Gallatin Community Collaborative hires facilitator
By Emily Wolfe Explore Big Sky Managing Editor
Jeff Goebel began facilitating a conflict between warring ethnic groups in Djenne, Mali in 1998. Within 15 months of his second workshop on food scarcity, the seven tribes began working together, nearly doubling their food production, Goebel says.
He returned five times over the next four years, and by the time his work was finished, violent conflict had completely ended between the 10 villages. “Instead of coming into a conflict as adversaries and staying adversaries, [the tribes] came in as adversaries and built friendship and trust,” he said.
Based in Portland, Ore., Goebel has facilitated conflicts around the Western U.S., and from Hawaii to Palestine, he says, working with individuals, families, businesses, communities and tribes. And the Gallatin Community Collaborative Exploratory Committee just hired him to work on the 30-year land use conflict in the Gallatin Range.
“He’s a little bit more outside the box, but I think that’s what we need,” said Gallatin District Ranger Lisa Stoeffler, also a committee member.
Through his business, About Listening, Goebel focuses on conflict resolution through consensus building, as well as strategic planning “from a holistic point of view – that means helping people meet their basic quality of life values, their economic needs and their ecologic needs.”
The GCC Exploratory Committee spent the last two years bringing together opposing user groups to find a solution for the 155,000-acre Hyalite-Porcupine-Buffalo Horn Wilderness Study Area.
Congress designated the WSA in 1977 to “preserve its existing wilderness character” until a long-term decision about management and protection could be made. Managed by the Gallatin National Forest, it’s been a point of contention between user groups ever since.
Led by Dan Clark, director of the Montana State University Local Government Center, the GCC Exploratory Committee represented motorized and non-motorized interest groups, outfitters, landowners, conservation, educators and agency managers. With the National Forest considering revisions to its management plan and no litigation pending, the committee built guidelines and operating protocols for a future collaborative group to create a “broad, adaptive and durable” resolution it can present to the Gallatin National Forest and federal elected officials.
After her time with the committee, Stoeffler thinks the public is ready to find this solution. “It feels really stalled out to people. People see a better way. They were tired and unhappy with the long term conflict and wanted to overcome that.”
Goebel’s approach aims for “100 percent agreement.” Instead of looking for common ground, he plans to help the community find new ground: “stuff people don’t even know exists at the moment.”
Goebel has already spoken with more than 20 people from a range of interest groups, from Livingston to West Yellowstone.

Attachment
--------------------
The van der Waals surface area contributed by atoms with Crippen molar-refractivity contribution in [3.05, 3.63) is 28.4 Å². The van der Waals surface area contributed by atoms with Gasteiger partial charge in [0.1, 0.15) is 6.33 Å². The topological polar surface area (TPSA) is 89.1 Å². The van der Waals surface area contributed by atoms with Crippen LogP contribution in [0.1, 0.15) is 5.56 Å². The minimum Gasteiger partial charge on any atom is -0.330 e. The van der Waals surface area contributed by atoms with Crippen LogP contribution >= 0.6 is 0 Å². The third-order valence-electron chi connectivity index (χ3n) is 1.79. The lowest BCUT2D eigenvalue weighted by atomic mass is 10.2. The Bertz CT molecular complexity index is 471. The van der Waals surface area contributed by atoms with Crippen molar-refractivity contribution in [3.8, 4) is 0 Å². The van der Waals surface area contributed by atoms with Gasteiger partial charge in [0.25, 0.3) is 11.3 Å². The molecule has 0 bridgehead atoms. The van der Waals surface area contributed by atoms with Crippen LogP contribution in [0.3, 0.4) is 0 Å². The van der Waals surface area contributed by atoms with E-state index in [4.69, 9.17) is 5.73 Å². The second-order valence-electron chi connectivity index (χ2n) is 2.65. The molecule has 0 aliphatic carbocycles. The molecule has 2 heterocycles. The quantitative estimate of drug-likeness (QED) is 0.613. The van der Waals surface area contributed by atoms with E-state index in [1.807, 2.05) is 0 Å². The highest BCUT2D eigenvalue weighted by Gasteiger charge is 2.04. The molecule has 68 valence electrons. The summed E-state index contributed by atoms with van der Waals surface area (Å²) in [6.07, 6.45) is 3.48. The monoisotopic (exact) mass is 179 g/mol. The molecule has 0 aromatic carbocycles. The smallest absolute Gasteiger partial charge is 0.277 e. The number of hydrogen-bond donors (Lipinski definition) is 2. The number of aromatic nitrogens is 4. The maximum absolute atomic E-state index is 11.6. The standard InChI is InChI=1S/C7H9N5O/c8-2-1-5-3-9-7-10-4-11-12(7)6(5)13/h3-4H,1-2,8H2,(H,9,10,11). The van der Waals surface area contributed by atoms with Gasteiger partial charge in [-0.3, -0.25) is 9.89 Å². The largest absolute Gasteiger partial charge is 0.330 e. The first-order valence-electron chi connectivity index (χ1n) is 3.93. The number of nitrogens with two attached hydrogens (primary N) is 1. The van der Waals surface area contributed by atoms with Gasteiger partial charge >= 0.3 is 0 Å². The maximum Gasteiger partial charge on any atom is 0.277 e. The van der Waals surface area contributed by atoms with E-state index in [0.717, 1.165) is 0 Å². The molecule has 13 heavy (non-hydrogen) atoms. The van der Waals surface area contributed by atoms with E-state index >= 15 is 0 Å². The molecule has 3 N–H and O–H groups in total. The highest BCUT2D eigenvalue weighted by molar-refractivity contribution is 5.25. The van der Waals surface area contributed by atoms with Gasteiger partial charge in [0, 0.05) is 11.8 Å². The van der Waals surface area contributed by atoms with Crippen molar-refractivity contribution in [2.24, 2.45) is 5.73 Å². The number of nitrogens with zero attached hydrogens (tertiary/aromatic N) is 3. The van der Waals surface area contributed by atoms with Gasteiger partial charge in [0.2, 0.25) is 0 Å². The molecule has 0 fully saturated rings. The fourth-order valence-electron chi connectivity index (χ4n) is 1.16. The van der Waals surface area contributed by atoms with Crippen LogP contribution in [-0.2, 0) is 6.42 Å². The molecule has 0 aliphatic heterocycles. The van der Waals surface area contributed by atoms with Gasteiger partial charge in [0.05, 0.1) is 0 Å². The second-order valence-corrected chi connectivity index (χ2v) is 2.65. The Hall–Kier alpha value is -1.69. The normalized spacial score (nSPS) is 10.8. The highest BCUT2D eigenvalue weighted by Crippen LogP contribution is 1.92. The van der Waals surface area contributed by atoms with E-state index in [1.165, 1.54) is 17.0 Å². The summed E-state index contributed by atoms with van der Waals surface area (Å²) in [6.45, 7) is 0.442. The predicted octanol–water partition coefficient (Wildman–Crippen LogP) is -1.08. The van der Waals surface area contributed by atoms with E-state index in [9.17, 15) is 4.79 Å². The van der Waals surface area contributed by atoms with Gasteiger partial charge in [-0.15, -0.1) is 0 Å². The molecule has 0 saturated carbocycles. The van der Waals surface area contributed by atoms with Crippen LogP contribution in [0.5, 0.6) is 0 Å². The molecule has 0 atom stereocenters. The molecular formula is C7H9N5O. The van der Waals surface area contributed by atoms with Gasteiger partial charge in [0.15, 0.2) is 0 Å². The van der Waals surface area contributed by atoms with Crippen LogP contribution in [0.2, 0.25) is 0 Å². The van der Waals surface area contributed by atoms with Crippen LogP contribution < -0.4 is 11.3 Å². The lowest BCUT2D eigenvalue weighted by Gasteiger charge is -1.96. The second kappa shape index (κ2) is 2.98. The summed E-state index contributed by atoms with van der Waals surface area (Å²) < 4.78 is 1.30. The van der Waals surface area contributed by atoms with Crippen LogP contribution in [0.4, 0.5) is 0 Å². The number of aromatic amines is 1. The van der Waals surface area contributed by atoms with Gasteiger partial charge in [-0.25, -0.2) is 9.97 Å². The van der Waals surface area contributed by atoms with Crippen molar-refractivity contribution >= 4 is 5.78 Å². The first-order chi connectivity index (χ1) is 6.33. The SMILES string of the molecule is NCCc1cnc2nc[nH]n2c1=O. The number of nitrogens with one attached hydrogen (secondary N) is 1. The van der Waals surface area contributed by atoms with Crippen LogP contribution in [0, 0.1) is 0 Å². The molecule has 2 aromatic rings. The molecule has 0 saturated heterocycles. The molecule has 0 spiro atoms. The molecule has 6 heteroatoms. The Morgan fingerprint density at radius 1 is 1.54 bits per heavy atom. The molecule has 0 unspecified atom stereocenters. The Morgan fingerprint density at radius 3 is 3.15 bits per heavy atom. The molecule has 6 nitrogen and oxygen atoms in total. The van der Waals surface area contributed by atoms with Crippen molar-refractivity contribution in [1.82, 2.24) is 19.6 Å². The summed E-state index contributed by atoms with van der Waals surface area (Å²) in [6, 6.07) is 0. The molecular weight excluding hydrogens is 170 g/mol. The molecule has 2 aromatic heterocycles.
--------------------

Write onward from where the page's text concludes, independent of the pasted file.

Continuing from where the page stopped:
“I learned that people would like to have this resolved,” he said. “Most important was that there was an intention of whatever comes of this, is that the community stops being polarized and divided. There is a sense of goodwill.”
Committee member Steve Caldwell, a Livingston city commissioner, says Goebel has “potential for taking people off the defensive. I think his approach in terms of trying to develop a blank slate and use that starting point to build trust [could be] very effective.”
Eventually, Caldwell says, the committee members realized “the protocols weren’t as important as how we actually got there.” He hopes that if the GCC’s work is successful, it could be applied to future conflicts.
Goebel plans to hold a series of community meetings in mid-October, and he says they will be different, and very structured.
“My process works with how we function physiologically as humans, by addressing our fear and concerns. Unless you can address those, it’s really difficult to move to what your hopes are.” This, Goebel says, begins by creating “a respectful listening environment, so everyone leaves feeling like they are heard,” he said. “I do things differently. I get change, big change and unexpected change.”
Because Goebel is only contracted for six months to start, he says he’ll work to transfer his skill set and knowledge to others involved locally. “I want [the GCC] members to go back to their interest groups or communities they’re from, wherever the opportunities are for them to resolve big or small issues.”
Caldwell pointed out that many successful collaborative efforts in southwest Montana have been related to physical resources like water, timber or grazing rights – things you can allocate and partition.
“But recreation is something that people have more of an emotional bond to – being able to ride, hike or ski in a given place with your own set of expectations,” he said. “Those intangibles are tough, in terms of compromising.”
The key, Goebel says, is for everyone to learn. “What’s important in our life is not only where we end up, it’s also what we learn as we’re going there. Nothing will change if nobody learns.”